June 13 (Bloomberg) -- China’s central bank refrained from draining funds from the financial system for the first time in three months as a cash squeeze pushed interest-rate swaps up by the most since August.
The People’s Bank of China hasn’t offered repurchase contracts or bills today, according to two traders required to bid at the auctions. Two calls by Bloomberg News to the PBOC’s media office went unanswered. The monetary authority conducted repo operations every week since February and resumed sales of bills in May for the first time since December 2011.
The overnight repo rate, which measures interbank funding availability, touched 9.78 percent on June 8, according to a weighted average compiled by the National Interbank Funding Center. That is the highest level in data going back to May 2006. The rate climbed 62 basis points to 6.94 percent as of 4:30 p.m. in Shanghai today, while the seven-day repo rate rose 42 basis points to 6.39 percent. Local markets were shut the last three days for the Dragon Boat Festival holiday.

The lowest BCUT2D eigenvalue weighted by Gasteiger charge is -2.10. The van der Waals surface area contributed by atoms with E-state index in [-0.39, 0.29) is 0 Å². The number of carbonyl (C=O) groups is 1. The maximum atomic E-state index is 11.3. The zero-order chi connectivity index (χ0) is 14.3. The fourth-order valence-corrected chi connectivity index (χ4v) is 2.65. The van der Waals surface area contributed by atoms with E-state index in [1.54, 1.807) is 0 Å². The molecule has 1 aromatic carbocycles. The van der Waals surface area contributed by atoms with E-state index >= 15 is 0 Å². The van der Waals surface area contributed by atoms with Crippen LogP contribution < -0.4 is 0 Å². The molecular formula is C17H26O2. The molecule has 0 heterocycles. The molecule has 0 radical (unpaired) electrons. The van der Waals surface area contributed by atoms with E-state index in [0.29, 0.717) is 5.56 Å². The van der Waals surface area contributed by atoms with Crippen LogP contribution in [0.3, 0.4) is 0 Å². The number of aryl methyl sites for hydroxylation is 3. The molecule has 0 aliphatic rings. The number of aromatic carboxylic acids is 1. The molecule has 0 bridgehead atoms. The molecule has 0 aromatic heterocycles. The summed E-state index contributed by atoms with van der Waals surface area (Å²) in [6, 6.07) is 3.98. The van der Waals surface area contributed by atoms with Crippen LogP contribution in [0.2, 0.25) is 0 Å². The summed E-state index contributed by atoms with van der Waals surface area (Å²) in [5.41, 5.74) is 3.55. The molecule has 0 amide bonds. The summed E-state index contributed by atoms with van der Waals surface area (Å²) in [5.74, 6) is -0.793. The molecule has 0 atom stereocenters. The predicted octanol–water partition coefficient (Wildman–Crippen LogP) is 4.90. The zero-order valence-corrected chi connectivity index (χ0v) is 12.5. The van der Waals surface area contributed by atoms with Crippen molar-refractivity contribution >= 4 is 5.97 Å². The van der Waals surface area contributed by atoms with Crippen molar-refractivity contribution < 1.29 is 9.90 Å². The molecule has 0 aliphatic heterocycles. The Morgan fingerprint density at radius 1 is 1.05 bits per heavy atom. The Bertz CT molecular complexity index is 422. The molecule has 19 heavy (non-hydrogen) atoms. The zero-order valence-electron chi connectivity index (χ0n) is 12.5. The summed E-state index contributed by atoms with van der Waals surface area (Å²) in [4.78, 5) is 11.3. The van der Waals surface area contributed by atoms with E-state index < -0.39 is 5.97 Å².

“If the PBOC sold repos or bills today, the market would have collapsed,” said Liu Junyu, a bond analyst at China Merchants Bank Co., the nation’s sixth-biggest lender. “The cash shortage hasn’t eased and banks are still busy borrowing money.”
The one-year swap contract, the fixed cost needed to receive the floating seven-day repo rate, jumped 11 basis points to 3.65 percent, according to data compiled by Bloomberg. That is the biggest gain since Aug. 20. One basis point is 0.01 percentage point.
China Merchants Bank Co. led shares of Chinese banks lower in Shanghai after the central bank skipped the open-market operation. The lender’s shares fell as much as 5.7 percent to 11.82 yuan before paring some of its losses to end the day down 1.8 percent. China Construction Bank Corp. slipped 1.5 percent while Bank of China Ltd. declined 2.2 percent.
Open-market operations, which are usually conducted every Tuesday and Thursday, were last suspended on March 5. The halt is probably temporary, Liu said. The central bank hasn’t offered any reverse-repurchase contracts in open-market operations to inject capital since February.
The yield on the 2.62 percent government bond due April 2014 climbed one basis point to 3.17 percent, according to the Interbank Funding Center.
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